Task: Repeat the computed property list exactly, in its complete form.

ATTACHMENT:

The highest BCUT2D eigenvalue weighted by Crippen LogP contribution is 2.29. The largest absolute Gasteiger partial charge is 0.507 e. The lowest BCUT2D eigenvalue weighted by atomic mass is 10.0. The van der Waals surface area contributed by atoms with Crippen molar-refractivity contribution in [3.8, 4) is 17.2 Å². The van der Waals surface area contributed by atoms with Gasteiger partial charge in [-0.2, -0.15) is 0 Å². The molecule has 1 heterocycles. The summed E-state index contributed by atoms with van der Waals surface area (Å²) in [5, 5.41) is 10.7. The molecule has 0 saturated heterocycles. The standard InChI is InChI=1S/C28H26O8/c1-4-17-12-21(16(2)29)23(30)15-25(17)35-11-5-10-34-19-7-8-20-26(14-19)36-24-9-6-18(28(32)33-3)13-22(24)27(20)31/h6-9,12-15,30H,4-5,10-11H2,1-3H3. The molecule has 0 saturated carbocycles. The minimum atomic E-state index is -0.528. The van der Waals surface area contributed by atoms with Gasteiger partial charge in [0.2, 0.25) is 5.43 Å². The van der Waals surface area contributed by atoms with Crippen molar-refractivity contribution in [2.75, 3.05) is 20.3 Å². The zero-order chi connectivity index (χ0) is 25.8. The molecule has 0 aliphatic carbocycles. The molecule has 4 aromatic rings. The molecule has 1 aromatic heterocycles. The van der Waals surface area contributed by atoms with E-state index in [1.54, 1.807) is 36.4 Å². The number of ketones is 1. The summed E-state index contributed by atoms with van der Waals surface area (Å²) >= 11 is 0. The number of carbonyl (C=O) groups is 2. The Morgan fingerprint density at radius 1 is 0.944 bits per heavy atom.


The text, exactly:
The highest BCUT2D eigenvalue weighted by Crippen LogP contribution is 2.29. The largest absolute Gasteiger partial charge is 0.507 e. The lowest BCUT2D eigenvalue weighted by atomic mass is 10.0. The van der Waals surface area contributed by atoms with Crippen molar-refractivity contribution in [3.8, 4) is 17.2 Å². The van der Waals surface area contributed by atoms with Gasteiger partial charge in [-0.2, -0.15) is 0 Å². The molecule has 1 heterocycles. The summed E-state index contributed by atoms with van der Waals surface area (Å²) in [5, 5.41) is 10.7. The molecule has 0 saturated heterocycles. The standard InChI is InChI=1S/C28H26O8/c1-4-17-12-21(16(2)29)23(30)15-25(17)35-11-5-10-34-19-7-8-20-26(14-19)36-24-9-6-18(28(32)33-3)13-22(24)27(20)31/h6-9,12-15,30H,4-5,10-11H2,1-3H3. The molecule has 0 saturated carbocycles. The minimum atomic E-state index is -0.528. The van der Waals surface area contributed by atoms with Gasteiger partial charge in [0.2, 0.25) is 5.43 Å². The van der Waals surface area contributed by atoms with Crippen molar-refractivity contribution in [2.75, 3.05) is 20.3 Å². The zero-order chi connectivity index (χ0) is 25.8. The molecule has 0 aliphatic carbocycles. The molecule has 4 aromatic rings. The molecule has 1 aromatic heterocycles. The van der Waals surface area contributed by atoms with E-state index in [1.54, 1.807) is 36.4 Å². The number of ketones is 1. The summed E-state index contributed by atoms with van der Waals surface area (Å²) >= 11 is 0. The number of carbonyl (C=O) groups is 2. The Morgan fingerprint density at radius 1 is 0.944 bits per heavy atom.